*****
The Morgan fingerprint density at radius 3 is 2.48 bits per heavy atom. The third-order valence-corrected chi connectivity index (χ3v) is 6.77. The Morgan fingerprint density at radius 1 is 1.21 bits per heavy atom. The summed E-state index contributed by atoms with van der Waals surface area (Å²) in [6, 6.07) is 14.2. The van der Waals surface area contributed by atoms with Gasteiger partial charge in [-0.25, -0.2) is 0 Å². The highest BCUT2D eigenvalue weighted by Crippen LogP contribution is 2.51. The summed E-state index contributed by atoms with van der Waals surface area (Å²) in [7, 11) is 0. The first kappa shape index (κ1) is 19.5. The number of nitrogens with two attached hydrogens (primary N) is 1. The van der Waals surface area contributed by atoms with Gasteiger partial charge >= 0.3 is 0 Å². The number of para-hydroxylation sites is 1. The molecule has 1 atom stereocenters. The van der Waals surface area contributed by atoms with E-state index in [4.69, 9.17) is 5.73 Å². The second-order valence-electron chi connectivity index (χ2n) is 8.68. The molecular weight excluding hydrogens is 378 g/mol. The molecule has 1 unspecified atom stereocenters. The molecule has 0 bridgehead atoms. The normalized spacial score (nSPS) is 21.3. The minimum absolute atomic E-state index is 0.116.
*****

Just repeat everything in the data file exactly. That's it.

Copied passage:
The Morgan fingerprint density at radius 3 is 2.48 bits per heavy atom. The third-order valence-corrected chi connectivity index (χ3v) is 6.77. The Morgan fingerprint density at radius 1 is 1.21 bits per heavy atom. The summed E-state index contributed by atoms with van der Waals surface area (Å²) in [6, 6.07) is 14.2. The van der Waals surface area contributed by atoms with Gasteiger partial charge in [-0.25, -0.2) is 0 Å². The highest BCUT2D eigenvalue weighted by Crippen LogP contribution is 2.51. The summed E-state index contributed by atoms with van der Waals surface area (Å²) in [7, 11) is 0. The first kappa shape index (κ1) is 19.5. The number of nitrogens with two attached hydrogens (primary N) is 1. The van der Waals surface area contributed by atoms with Gasteiger partial charge >= 0.3 is 0 Å². The number of para-hydroxylation sites is 1. The molecule has 1 atom stereocenters. The van der Waals surface area contributed by atoms with E-state index in [4.69, 9.17) is 5.73 Å². The second-order valence-electron chi connectivity index (χ2n) is 8.68. The molecular weight excluding hydrogens is 378 g/mol. The molecule has 1 unspecified atom stereocenters. The molecule has 0 bridgehead atoms. The normalized spacial score (nSPS) is 21.3. The minimum absolute atomic E-state index is 0.116.